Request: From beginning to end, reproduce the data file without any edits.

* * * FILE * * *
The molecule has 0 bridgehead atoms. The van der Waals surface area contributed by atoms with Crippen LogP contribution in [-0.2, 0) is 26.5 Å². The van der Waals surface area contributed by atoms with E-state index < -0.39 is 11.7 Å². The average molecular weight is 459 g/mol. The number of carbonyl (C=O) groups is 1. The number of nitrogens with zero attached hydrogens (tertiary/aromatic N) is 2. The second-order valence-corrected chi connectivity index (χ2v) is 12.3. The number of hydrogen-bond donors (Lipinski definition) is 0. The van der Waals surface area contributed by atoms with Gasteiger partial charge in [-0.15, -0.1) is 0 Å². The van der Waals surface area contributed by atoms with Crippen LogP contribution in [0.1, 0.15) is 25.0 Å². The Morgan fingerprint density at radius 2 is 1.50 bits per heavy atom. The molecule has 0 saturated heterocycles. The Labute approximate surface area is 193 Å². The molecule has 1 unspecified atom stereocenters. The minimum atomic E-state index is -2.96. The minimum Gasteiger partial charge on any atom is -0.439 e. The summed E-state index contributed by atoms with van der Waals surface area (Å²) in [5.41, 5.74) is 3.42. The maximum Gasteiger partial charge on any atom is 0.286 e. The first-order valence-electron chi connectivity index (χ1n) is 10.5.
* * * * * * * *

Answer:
The molecule has 0 bridgehead atoms. The van der Waals surface area contributed by atoms with Crippen LogP contribution in [-0.2, 0) is 26.5 Å². The van der Waals surface area contributed by atoms with E-state index < -0.39 is 11.7 Å². The average molecular weight is 459 g/mol. The number of carbonyl (C=O) groups is 1. The number of nitrogens with zero attached hydrogens (tertiary/aromatic N) is 2. The second-order valence-corrected chi connectivity index (χ2v) is 12.3. The number of hydrogen-bond donors (Lipinski definition) is 0. The van der Waals surface area contributed by atoms with Gasteiger partial charge in [-0.15, -0.1) is 0 Å². The van der Waals surface area contributed by atoms with Crippen LogP contribution in [0.1, 0.15) is 25.0 Å². The Morgan fingerprint density at radius 2 is 1.50 bits per heavy atom. The molecule has 0 saturated heterocycles. The Labute approximate surface area is 193 Å². The molecule has 1 unspecified atom stereocenters. The minimum atomic E-state index is -2.96. The minimum Gasteiger partial charge on any atom is -0.439 e. The summed E-state index contributed by atoms with van der Waals surface area (Å²) in [5.41, 5.74) is 3.42. The maximum Gasteiger partial charge on any atom is 0.286 e. The first-order valence-electron chi connectivity index (χ1n) is 10.5.